The European Union has the jitters, raising the question of whether what used to be called a nervous breakdown lies ahead. The anxiety may not lead to a breakup of the EU, but the dream of a single currency may have to be abandoned.
With 20/20 hindsight, the idea of a common currency was always dubious with virtually no coordination — save for the admonitions of Brussels’ unelected commissioners — among member states, each pursuing its own economic strategy. In fact, the euro remains a symbol of the top-down effort to end once and for all the West’s civil wars by creating a united Europe. In a world, not just a continent, now being tested by the worst economic reversals in nearly a century, it was unavoidable that the euro would be damaged, putting the whole unification effort in jeopardy.
That hasn’t happened yet. But as deficit-plagued euro countries jerk their belts tighter and the market for German exports narrows, an immovable object may be meeting what has long been an irresistible force. Locked into the single currency, strapped governments such as Greece and Portugal cannot resort to the old tried-and-true method of devaluing their currency to force readjustment by limiting imports and increasing exports. Some commentators who style themselves realists argue against going to the European Financial Stability Facility, announced in May at the height of panic over the eurozone’s debts. Indeed, the facility’s $550 billion might prove inadequate in a borrowing stampede. Rather, they say, the debtors should abandon “good European pretenses” — and bolt.
Last week was particularly nerve-racking:
The euro was dropping against other currencies, several representing economies that had their own severe troubles. There was 1.5 percent drop against the yen, a 1.2 percent decline against the British pound. The record low against the Swiss franc temporarily outpaced the gold boom. The euro also dropped 1.5 percent to $1.2699 against the dollar, even as the Obama administration was calling for new stimulative spending for the U.S. economy.
The euro’s weakness was creating financial riptides. Investors questioned whether cutbacks in Ireland, Greece, Spain and Portugal — taken to reassure bondholders — would trap those economies in a downward spiral. Indeed, the Greek economy shrank 1.8 percent in the second quarter of 2010. But the cuts also introduced the possibility of violence from entrenched public-sector unions across the continent. In France, President Nicolas Sarkozy was already retreating — and may be backing off on even his modest suggestion that French workers might retire at 62 instead of 60. In any case, Mr. Sarkozy’s “reforms” would only temporarily plug a deficit in compulsory universal pension plans, projected at $53.9 billion a year by 2018, and even with his fixes, the deficits would start up again in 2020.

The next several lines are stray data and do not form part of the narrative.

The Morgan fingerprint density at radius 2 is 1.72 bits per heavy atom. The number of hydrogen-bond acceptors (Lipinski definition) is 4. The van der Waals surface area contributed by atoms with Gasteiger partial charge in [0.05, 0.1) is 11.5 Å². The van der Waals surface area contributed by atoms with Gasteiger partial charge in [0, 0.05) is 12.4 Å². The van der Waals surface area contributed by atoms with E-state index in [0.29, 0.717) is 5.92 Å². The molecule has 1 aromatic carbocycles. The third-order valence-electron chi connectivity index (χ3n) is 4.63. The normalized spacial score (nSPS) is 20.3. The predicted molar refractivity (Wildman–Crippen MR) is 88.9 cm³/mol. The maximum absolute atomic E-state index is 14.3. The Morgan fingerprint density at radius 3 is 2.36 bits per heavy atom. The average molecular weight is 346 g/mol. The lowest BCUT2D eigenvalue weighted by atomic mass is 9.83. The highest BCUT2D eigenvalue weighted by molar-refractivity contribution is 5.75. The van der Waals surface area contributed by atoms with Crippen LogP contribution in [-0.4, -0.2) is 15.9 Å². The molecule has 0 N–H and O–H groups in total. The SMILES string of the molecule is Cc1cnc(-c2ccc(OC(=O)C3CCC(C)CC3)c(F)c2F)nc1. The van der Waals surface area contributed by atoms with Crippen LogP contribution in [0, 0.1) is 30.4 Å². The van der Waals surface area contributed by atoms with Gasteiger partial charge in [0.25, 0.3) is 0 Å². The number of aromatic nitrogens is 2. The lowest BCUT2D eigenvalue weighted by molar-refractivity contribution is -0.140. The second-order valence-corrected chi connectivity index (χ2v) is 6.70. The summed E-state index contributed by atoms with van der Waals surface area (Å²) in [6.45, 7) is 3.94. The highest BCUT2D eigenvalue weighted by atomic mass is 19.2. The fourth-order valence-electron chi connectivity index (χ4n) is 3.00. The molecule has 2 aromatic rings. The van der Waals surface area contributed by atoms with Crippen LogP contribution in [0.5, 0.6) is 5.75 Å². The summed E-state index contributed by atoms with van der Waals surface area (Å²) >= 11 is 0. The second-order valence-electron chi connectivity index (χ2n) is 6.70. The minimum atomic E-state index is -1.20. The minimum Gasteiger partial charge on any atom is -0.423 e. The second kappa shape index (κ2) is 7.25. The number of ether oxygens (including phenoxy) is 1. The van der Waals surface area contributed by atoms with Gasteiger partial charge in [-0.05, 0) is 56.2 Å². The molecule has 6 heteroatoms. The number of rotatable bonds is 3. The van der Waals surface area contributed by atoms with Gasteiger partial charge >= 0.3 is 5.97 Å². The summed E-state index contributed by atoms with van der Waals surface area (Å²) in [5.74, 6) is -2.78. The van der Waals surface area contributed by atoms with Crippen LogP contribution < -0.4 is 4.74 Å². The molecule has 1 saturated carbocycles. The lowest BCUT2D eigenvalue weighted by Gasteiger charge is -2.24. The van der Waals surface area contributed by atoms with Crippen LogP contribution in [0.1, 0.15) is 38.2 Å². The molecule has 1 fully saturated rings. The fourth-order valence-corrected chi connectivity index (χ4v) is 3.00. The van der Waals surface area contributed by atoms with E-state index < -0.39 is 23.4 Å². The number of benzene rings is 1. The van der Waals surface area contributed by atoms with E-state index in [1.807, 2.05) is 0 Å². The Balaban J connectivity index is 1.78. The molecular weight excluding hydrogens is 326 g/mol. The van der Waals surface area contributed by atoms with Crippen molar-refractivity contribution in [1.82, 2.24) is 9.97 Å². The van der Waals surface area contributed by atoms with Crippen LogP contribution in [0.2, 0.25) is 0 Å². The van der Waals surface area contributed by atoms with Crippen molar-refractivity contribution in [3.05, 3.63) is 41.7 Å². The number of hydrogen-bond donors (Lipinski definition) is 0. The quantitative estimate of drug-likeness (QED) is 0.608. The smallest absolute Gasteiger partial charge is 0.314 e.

But it was to Germany that one had to look for the heart of the matter. After all, it was the bearhug embrace of the postwar giants, French President Charles deGaulle and German Chancellor Konrad Adenauer, which was the essence of “the European project.” Germany was to be the powerhouse for post-World War II Europe, but with its energies directed into building a commonwealth rather than military adventurism.
But the news out of Germany, too, has turned sour. German exports, 60 percent of which go to other EU members, plunged after sparking a chorus of optimistic hosannas with a strong three-month spurt. And German banks, entangled in the financing of subsidized exports, would have to ask for $133.5 billion in additional capital. In part, of course, this was a result of their picking up too many bonds of eroding value from Greece and other shaky issuers.
Ireland has already spent well over 20 percent of a year’s gross domestic product rescuing its banks, which had taken Europe’s wildest ride. But the Irish find refinancing getting dramatically more expensive. The fact that Ireland has just paid an interest rate almost twice as much as the going rate for Germany was another sign the euro project was out of whack.
The political implications were obvious. Berlin’s critics — led by France, of course — say Germany’s exports, cost controls and high savings rate are achieved by denying competitors the benefit of stronger German domestic consumer demand. That’s a stronger argument with the formerly booming economies of southern Europe and Ireland now facing, at best, years of low growth. But German taxpayers have responded with demands for tighter screws on “wastrel” southern Europeans — overlooking the role Germany’s own export-driven policymakers played in weakening earlier efforts to enforce debt limits for EU governments.
There were also signs that, for all the sackcloth and ashes Berlin wears for its Nazi past, the Germans were exploiting their neighbors. Rather than push a common energy strategy — the eurozone’s greatest long-term Achilles’ heel — Berlin has instead added insult to injury. Collaborating with Russia, it is laying a gas pipeline under the Baltic Sea, skirting Poland and the Baltic states to avoid transit fees, and then sabotaging Warsaw’s efforts at importing natural gas from other suppliers to escape dependence on Moscow.
The message seems to be that Germany will now be an increasingly difficult partner. And we all find ourselves dealing with a muscle-bound German preponderance that the EU and the euro were supposed to subsume.
• Sol Sanders, a veteran foreign correspondent and analyst, writes weekly on the convergence of international politics, business and economics. He can be reached at firstname.lastname@example.org.
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